Move over, YouTube. Thanks to the rise of superstar “skinfluencers,” TikTok has become a key source of beauty information for Gen Z.
A combination of dermatologists, estheticians and skin-care aficionados, TikTok’s army of skin-care influencers have built up devout followings and have the ability to make or break sales for brands. The hashtag #skincare now has 10.9 billion views on TikTok, while #acne, a top concern for the teens on the platform, now has 2.2. billion.
Hawaii-based skincare influencer Hyram Yarbro has emerged as the de facto ruler of the TikTok skinfluencers, with 5 million followers amassed over the course of less than 5 months. He is especially known for his signature duets in which he reviews fans’ and other TikTok stars’ skin-care routines, and does not hold back on his disapproval over certain procedures — such as when Dixie D’Amelio used a pore vacuum. Skin-care brands’ TikTok video comments are frequently peppered with users tagging him to see if the product earns his stamp of approval. The hashtag #skincarebyhyram, which people use to submit their routines to him in hopes of receiving a duet, now has over 930 million views on TikTok.
“I like my videos to be pretty informative, and a blend of entertainment and information,” said Yarbro, who had a YouTube following of around 1 million before he started posting on TikTok in March of this year. His TikTok following has far surpassed that on YouTube, where he has 2.88 million subscribers and also posts video reviews of TikTok users’ skin-care routines. “TikTok is very short; it’s very quick. I feel like with TikTok, I get to display the more fun side of my personality that is more humorous, which is something that is important to me.”
An endorsement by Yarbro means big sales for brands: Peace Out Skincare’s pore strip sales saw a fourfold increase in 24 hours after Yarbro did one of his famous duets with influencer Kaelyn White while using the product. CeraVe, a favorite brand of Yarbro, began working with him officially after he frequently praised the brand.
“He built a really strong following for his authenticity. He’s really a skin-care expert and takes the time to share his skin-care knowledge with his followers and with his fans,” said Derrick Booker, the vp of marketing at CeraVe.
But not just any brand gets to work with Yarbro, who said he now fields requests from 30-50 brand a day. He is especially wary of working with luxury brands, sharing his opposition to their high price point.
“My purpose and intent was just to educate about the basics of skin care and to help customers navigate shopping for skin care a little better since there is a lot of misinformation and industry-led ignorance, in order to have customers buy as much skin care as possible,” said Yarbro.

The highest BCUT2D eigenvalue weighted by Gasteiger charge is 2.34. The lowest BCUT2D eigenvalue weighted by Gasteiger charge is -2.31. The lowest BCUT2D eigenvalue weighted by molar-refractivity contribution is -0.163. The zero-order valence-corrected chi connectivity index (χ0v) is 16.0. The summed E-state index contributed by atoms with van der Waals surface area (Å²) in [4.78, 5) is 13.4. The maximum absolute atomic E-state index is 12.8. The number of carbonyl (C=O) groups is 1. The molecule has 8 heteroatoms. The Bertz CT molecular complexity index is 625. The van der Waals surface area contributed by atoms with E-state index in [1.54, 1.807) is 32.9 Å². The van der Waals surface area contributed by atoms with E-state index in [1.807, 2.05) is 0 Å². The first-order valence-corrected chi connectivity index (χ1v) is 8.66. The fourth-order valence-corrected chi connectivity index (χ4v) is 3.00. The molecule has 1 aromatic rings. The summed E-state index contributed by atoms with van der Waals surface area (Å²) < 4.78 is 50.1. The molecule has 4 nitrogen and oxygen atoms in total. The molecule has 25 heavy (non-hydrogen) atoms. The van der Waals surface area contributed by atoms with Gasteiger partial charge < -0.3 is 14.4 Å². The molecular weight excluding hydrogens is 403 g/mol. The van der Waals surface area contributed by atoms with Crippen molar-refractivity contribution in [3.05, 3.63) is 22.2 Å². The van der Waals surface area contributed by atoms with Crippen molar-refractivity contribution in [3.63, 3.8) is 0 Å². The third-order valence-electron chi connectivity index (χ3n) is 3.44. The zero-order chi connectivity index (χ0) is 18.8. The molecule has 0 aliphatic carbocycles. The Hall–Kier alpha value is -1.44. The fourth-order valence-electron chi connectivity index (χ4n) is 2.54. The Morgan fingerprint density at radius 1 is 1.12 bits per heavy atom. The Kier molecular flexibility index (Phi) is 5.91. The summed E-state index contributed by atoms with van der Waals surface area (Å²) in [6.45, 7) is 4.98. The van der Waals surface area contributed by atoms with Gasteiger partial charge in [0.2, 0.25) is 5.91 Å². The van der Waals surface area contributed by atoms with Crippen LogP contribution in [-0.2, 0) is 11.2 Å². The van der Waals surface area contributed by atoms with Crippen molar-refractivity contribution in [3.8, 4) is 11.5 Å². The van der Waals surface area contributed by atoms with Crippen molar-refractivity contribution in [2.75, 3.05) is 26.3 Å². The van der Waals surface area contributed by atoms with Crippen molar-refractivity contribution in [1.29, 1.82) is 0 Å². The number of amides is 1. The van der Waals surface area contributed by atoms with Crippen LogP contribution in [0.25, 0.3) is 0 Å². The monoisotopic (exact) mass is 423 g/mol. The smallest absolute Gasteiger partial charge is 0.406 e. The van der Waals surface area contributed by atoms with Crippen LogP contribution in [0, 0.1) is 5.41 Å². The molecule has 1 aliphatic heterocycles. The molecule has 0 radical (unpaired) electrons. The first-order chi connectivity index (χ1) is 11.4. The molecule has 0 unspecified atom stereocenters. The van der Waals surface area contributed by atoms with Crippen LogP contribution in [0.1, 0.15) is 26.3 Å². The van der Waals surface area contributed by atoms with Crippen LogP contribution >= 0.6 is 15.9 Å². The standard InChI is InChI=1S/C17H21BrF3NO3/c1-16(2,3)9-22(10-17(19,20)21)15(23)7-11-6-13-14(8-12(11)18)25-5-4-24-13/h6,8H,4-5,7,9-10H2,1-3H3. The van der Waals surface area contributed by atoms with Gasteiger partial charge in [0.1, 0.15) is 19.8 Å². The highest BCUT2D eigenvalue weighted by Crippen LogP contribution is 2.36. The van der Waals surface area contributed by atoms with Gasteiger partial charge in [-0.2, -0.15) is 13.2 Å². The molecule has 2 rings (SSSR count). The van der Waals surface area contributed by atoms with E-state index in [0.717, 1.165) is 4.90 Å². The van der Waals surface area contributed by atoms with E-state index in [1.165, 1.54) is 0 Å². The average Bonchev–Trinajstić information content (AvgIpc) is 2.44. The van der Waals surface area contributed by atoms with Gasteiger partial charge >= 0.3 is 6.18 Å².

TikTok skin-care influencers, who are often Gen Z or millennials, have built up followings for recommending what works for them and not holding back when it comes to critiquing products. Niki Romano’s TikTok account @winningskin has earned 35,000 followers for her blunt takes on which products she believes work and which don’t. She began posting on just May 10, and said the key to growing followers exponentially is to have one viral video that takes off. Her video “What I would and wouldn’t buy from Costco,” received 1.1 million views — CeraVe and Boscia were a yes, Neutrogena a no.
“People in general, not even just in the skin-care world, are pretty ruthless” on TikTok, said Romano. “People will literally say whatever they want and make videos about whatever they want. People love to obviously hear what you like, but they also want to know what you don’t like.”
An influencer named Vi, who posts from her account @whatsonvisface, for example, has earned nearly 300,000 followers by criticizing products that she believes are unnecessary, in an acerbic and witty tone. Her thoughts on jade rollers: “Honestly, it’s only fun when you’re high and it’s been refrigerated. Otherwise, it will take a lot of time and I don’t have the patience.” She also weighed in on Clarisonic, which recently announced it’s shutting down, saying, “Just use your fingers” instead, and advising those with sensitive skin not to use.
The growth of skin-care influencers has been rapid on TikTok. Young Yuh’s account @yayayayoung has received over 698,000 followers since launching in early March. He said he had previously been active on Instagram, but it had “never really picked up traction.”
“Instagram is very photogenic. It’s very posh, sophisticated and chic, but mine was not like that,” he said. One of his most popular videos on TikTok shows him putting Sriracha on his face as a face mask as a joke, saying “I totally recommend this to no one.”
“I’m willing to do things that other people won’t like, for instance. I’m willing to purposely put retinoids on my face for a week straight, twice a day, just to see what will happen with my face,” he said. Other posts that are popular include his advice on K-beauty, like a description of his 10-step routine.
A group of skin-care professionals has also logged on to TikTok to counter some of the evidence-light information being shared by would-be experts. Dermatologist Dustin Portela makes videos for his nearly half a million TikTok followers debunking claims about products made by non-doctors. For example, a recent video disputes a claim by a user that a sunscreen “can cause cancer by blocking the light that tells my damaged cells that turn to cancer to commit suicide.” At the same time, he is also careful to state in his TikTok bio that his account is “not medical advice.”
Yarbro also noted that his advice should not be considered medical, saying users view his content as similar to “shopping with a best friend.”
“I’m not a licensed esthetician or dermatologist. I make sure to distinguish that on videos; I’m not giving advice as an esthetician or dermatologist. I’m not claiming to know more than them,” he said.